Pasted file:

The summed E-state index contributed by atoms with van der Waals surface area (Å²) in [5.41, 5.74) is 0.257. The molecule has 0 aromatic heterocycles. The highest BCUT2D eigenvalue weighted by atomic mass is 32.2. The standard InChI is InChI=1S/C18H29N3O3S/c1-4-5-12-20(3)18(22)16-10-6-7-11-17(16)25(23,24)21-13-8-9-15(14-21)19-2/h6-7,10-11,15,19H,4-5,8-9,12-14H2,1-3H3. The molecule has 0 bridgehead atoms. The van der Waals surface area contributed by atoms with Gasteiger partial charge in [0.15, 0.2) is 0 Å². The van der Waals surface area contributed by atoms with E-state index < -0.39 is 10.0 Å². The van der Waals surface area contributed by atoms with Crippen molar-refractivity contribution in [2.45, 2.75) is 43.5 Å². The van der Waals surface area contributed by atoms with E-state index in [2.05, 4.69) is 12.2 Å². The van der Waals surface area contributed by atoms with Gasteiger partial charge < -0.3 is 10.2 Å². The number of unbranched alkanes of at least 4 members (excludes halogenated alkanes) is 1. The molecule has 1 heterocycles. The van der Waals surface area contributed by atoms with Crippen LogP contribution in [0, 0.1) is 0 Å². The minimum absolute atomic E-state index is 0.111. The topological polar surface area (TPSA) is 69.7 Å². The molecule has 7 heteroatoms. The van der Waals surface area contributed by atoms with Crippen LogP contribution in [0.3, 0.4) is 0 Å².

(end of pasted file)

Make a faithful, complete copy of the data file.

The summed E-state index contributed by atoms with van der Waals surface area (Å²) in [5.41, 5.74) is 0.257. The molecule has 0 aromatic heterocycles. The highest BCUT2D eigenvalue weighted by atomic mass is 32.2. The standard InChI is InChI=1S/C18H29N3O3S/c1-4-5-12-20(3)18(22)16-10-6-7-11-17(16)25(23,24)21-13-8-9-15(14-21)19-2/h6-7,10-11,15,19H,4-5,8-9,12-14H2,1-3H3. The molecule has 0 bridgehead atoms. The van der Waals surface area contributed by atoms with Gasteiger partial charge in [0.15, 0.2) is 0 Å². The van der Waals surface area contributed by atoms with E-state index < -0.39 is 10.0 Å². The van der Waals surface area contributed by atoms with Crippen molar-refractivity contribution in [2.45, 2.75) is 43.5 Å². The van der Waals surface area contributed by atoms with E-state index in [2.05, 4.69) is 12.2 Å². The van der Waals surface area contributed by atoms with Gasteiger partial charge < -0.3 is 10.2 Å². The number of unbranched alkanes of at least 4 members (excludes halogenated alkanes) is 1. The molecule has 1 heterocycles. The van der Waals surface area contributed by atoms with Crippen LogP contribution in [0, 0.1) is 0 Å². The minimum absolute atomic E-state index is 0.111. The topological polar surface area (TPSA) is 69.7 Å². The molecule has 7 heteroatoms. The van der Waals surface area contributed by atoms with Crippen LogP contribution in [0.3, 0.4) is 0 Å².